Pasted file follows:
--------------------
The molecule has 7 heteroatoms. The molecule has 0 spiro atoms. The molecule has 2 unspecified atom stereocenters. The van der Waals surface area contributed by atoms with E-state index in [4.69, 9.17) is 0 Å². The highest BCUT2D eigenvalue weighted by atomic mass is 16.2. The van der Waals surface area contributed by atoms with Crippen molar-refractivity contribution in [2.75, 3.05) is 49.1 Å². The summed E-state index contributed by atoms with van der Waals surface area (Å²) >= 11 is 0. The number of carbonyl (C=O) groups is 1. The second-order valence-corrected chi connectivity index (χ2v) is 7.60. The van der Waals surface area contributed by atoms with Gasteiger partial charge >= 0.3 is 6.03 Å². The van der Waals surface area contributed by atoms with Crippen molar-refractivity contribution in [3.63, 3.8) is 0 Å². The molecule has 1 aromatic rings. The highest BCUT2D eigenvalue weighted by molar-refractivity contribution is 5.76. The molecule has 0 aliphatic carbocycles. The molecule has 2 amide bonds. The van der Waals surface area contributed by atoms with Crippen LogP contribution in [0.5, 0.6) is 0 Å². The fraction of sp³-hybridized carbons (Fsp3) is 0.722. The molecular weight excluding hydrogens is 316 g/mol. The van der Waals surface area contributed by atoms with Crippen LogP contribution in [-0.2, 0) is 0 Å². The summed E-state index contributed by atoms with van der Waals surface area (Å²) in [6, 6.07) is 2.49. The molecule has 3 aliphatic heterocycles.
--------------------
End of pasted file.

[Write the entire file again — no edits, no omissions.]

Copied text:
The molecule has 7 heteroatoms. The molecule has 0 spiro atoms. The molecule has 2 unspecified atom stereocenters. The van der Waals surface area contributed by atoms with E-state index in [4.69, 9.17) is 0 Å². The highest BCUT2D eigenvalue weighted by atomic mass is 16.2. The van der Waals surface area contributed by atoms with Crippen molar-refractivity contribution in [2.75, 3.05) is 49.1 Å². The summed E-state index contributed by atoms with van der Waals surface area (Å²) >= 11 is 0. The number of carbonyl (C=O) groups is 1. The second-order valence-corrected chi connectivity index (χ2v) is 7.60. The van der Waals surface area contributed by atoms with Gasteiger partial charge >= 0.3 is 6.03 Å². The van der Waals surface area contributed by atoms with Crippen molar-refractivity contribution in [3.63, 3.8) is 0 Å². The molecule has 1 aromatic rings. The highest BCUT2D eigenvalue weighted by molar-refractivity contribution is 5.76. The molecule has 0 aliphatic carbocycles. The molecule has 2 amide bonds. The van der Waals surface area contributed by atoms with Crippen LogP contribution in [0.5, 0.6) is 0 Å². The fraction of sp³-hybridized carbons (Fsp3) is 0.722. The molecular weight excluding hydrogens is 316 g/mol. The van der Waals surface area contributed by atoms with Crippen LogP contribution in [-0.2, 0) is 0 Å². The summed E-state index contributed by atoms with van der Waals surface area (Å²) in [6, 6.07) is 2.49. The molecule has 3 aliphatic heterocycles.